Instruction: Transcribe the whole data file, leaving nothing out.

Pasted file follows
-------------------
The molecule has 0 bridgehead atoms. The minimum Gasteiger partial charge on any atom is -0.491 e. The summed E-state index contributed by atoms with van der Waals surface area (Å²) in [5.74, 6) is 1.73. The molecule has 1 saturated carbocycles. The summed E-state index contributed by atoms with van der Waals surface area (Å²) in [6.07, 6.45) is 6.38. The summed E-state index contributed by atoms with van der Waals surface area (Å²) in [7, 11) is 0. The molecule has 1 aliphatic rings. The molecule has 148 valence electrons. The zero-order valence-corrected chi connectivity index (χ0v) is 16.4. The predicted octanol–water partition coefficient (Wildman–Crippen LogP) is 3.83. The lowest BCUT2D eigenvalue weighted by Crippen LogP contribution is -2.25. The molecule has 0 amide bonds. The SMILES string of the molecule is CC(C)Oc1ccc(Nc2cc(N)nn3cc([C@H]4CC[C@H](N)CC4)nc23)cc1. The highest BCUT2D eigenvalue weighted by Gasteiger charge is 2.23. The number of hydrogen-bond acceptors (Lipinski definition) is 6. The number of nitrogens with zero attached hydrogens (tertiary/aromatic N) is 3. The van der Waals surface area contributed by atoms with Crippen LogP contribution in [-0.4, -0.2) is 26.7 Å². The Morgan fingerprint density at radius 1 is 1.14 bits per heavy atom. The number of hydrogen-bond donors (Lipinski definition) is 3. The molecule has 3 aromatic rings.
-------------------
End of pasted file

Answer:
The molecule has 0 bridgehead atoms. The minimum Gasteiger partial charge on any atom is -0.491 e. The summed E-state index contributed by atoms with van der Waals surface area (Å²) in [5.74, 6) is 1.73. The molecule has 1 saturated carbocycles. The summed E-state index contributed by atoms with van der Waals surface area (Å²) in [6.07, 6.45) is 6.38. The summed E-state index contributed by atoms with van der Waals surface area (Å²) in [7, 11) is 0. The molecule has 1 aliphatic rings. The molecule has 148 valence electrons. The zero-order valence-corrected chi connectivity index (χ0v) is 16.4. The predicted octanol–water partition coefficient (Wildman–Crippen LogP) is 3.83. The lowest BCUT2D eigenvalue weighted by Crippen LogP contribution is -2.25. The molecule has 0 amide bonds. The SMILES string of the molecule is CC(C)Oc1ccc(Nc2cc(N)nn3cc([C@H]4CC[C@H](N)CC4)nc23)cc1. The highest BCUT2D eigenvalue weighted by Gasteiger charge is 2.23. The number of hydrogen-bond acceptors (Lipinski definition) is 6. The number of nitrogens with zero attached hydrogens (tertiary/aromatic N) is 3. The van der Waals surface area contributed by atoms with Crippen LogP contribution in [-0.4, -0.2) is 26.7 Å². The Morgan fingerprint density at radius 1 is 1.14 bits per heavy atom. The number of hydrogen-bond donors (Lipinski definition) is 3. The molecule has 3 aromatic rings.